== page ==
Sunday, March 1, 2015

Travel Seoul: Olleh KT Wifi Prepaid Card (How-to)

Let us all take a moment to take in the fact that 2 months of 2015 have already passed. So fast, right? I know! I know! I have the same thoughts! I can't believe January and February flew by just like that. However, reality is here and we can do nothing but embrace the month of March, which just arrived.

On one of my travel posts, I mentioned that one of the first things we did when we arrived in South Korea was getting our T-money loaded (for easy commute on trains, buses, taxi, etc.) and grabbing an Olleh Wifi prepaid card. Both of these things can be done in GS25, which is a convenience store that we saw nearby the bus station.

The thing about Korea is that there are a lot of Olleh wifi networks all over Seoul. There are networks in most tourists spots and subway stations. The only down side is that most of it are password protected so if you don't have the pin, you won't be able to access them. This is frustrating especially to those who want to update their social media real time or maybe if you just didn't bother to get roaming since messenger apps are used by everyone nowadays. (Raise your hand if you can relate.)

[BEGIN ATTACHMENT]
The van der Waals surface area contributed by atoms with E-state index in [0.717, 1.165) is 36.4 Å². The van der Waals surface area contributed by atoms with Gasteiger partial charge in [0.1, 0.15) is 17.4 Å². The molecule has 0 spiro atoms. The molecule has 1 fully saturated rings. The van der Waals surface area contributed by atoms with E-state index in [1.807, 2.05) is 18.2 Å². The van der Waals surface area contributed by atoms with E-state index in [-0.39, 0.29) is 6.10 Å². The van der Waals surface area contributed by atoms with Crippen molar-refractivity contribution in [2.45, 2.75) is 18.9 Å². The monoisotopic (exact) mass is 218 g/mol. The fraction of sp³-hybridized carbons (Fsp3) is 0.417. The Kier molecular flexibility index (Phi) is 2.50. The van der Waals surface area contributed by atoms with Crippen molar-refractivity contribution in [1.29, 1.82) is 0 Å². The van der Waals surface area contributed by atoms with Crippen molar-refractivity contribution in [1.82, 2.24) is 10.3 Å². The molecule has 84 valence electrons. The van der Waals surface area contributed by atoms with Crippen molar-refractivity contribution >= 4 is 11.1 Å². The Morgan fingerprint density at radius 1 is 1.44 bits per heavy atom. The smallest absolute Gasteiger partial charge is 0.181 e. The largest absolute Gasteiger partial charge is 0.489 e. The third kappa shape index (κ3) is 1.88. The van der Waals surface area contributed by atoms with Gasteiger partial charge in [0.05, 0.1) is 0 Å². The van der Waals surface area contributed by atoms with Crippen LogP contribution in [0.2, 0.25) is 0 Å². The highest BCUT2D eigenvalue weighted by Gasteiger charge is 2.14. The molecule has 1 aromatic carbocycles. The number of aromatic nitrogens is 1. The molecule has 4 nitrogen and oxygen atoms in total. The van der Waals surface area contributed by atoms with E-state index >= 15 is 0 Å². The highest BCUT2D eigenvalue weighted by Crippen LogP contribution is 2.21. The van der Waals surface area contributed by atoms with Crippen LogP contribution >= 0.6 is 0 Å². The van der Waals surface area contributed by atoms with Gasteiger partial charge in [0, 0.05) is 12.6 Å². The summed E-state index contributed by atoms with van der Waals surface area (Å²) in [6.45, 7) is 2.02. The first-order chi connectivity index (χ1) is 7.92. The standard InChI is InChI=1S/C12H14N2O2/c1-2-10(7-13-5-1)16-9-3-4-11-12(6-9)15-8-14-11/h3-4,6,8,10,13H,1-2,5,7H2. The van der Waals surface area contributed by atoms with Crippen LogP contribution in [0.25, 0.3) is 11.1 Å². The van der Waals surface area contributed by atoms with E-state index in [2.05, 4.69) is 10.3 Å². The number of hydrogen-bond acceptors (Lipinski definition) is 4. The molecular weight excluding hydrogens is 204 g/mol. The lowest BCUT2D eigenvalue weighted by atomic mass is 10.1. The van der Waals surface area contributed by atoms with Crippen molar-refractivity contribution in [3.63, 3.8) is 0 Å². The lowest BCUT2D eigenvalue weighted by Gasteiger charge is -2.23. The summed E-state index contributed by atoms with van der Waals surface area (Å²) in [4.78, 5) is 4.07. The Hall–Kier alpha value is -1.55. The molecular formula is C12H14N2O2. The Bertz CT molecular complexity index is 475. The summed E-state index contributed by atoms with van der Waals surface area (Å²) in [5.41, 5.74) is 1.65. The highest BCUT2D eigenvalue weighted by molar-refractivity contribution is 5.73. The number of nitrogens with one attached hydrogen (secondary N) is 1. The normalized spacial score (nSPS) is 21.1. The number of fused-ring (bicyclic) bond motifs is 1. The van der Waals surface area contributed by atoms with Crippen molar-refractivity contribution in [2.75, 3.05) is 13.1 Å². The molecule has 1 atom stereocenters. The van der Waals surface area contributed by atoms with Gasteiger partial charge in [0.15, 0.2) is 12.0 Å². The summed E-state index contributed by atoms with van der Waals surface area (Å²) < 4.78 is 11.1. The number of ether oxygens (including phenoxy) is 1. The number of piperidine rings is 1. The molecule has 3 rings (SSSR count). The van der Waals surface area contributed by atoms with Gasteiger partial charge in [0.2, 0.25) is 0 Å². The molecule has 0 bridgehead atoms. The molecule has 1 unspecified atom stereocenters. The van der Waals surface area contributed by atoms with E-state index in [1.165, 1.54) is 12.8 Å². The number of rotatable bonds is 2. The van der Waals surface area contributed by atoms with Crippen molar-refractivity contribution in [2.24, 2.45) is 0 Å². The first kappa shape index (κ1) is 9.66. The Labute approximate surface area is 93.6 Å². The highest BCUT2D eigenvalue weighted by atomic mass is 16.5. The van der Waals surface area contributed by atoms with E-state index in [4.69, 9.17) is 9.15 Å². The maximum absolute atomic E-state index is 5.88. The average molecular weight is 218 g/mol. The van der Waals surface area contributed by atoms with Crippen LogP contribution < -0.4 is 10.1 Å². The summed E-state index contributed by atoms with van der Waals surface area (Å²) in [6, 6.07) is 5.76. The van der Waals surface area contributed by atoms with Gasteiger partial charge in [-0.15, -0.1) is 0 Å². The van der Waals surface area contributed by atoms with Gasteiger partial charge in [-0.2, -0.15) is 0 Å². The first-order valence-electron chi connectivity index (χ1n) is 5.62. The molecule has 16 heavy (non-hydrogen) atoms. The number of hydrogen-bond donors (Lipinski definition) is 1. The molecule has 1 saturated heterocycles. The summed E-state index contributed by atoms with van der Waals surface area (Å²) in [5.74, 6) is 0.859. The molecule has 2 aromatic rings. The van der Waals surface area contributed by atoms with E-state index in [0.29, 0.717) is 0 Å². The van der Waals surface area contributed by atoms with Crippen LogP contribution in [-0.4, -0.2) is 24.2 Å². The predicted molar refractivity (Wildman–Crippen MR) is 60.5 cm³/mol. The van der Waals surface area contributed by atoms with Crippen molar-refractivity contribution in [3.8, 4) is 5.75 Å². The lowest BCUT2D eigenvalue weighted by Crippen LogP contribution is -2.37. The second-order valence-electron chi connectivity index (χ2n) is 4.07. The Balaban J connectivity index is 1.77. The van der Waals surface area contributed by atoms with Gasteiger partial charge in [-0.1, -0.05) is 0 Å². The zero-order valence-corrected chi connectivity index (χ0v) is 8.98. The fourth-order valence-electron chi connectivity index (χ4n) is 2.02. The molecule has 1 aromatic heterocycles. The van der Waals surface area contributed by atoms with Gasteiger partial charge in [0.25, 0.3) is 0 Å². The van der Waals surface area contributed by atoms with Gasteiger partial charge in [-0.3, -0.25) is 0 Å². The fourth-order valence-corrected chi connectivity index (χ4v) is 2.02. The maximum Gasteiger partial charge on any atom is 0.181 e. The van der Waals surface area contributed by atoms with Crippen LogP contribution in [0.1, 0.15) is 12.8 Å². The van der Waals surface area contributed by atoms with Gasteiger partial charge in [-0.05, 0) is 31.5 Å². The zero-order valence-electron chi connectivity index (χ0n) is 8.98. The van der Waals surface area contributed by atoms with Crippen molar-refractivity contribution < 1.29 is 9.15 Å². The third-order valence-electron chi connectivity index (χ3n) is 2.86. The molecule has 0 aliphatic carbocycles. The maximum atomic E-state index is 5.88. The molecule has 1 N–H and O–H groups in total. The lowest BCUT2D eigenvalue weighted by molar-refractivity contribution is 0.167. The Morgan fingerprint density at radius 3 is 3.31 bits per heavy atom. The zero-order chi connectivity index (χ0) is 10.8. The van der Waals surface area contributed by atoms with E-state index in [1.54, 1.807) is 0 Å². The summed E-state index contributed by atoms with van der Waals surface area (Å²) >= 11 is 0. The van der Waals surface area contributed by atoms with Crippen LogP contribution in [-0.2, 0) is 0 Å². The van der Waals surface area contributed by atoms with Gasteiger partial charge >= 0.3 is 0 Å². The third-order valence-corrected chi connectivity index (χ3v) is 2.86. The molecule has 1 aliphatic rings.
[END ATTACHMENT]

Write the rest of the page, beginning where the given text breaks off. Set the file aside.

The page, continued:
One cheap solution to this is getting the Olleh KT Wifi prepaid card. At first, I didn't know if I should make a separate post about this but since one of my readers, Claudine, wanted to know about it, I thought making one would be worth it.
Like I said, I got my prepaid card in GS25 convenience store in the airport. To be exact, I got the 4-day prepaid card which costed 9,900 KRW. On the other hand, this particular prepaid card is not exclusive to GS25 only. It is also available in 7 Eleven stores, Ministop and other convenience stores.

It is also available in two types: receipt and card. For the receipt type, you can opt to buy a 1-hour receipt for only 1,100 KRW or a 1-day receipt for 3,300 KRW. For the card type, you may get a 1-day 3,300 KRW card or a 4-day 9.900 KRW card. For the card, instructions on how to use it are written. For the receipt type, you have to follow the steps here.

Honestly, this isn't the best connection out there. It wasn't as ubiquitous as I wanted it to be but it's enough for just my basic wifi needs during my travel to Korea. After all, when I'm roaming around tourist spots, I tend to forget about my phone and just focus on appreciating the beauty of Seoul. On the plus side, I am able to make full use of the internet usually when I'm inside the subway, which apparently has one of the best connections over there (in my opinion). So yeah, I still get to update my social media from time to time.

There may be other options to go about wifi around South Korea but frankly speaking, this is the only one I know of since during my research (before my trip), this was the most budget friendly one. I hope you find this post helpful in one way or another. If you know of other options on how you can stay connected in South Korea, leave a comment down below. :)
With Love,
Anna Luisa

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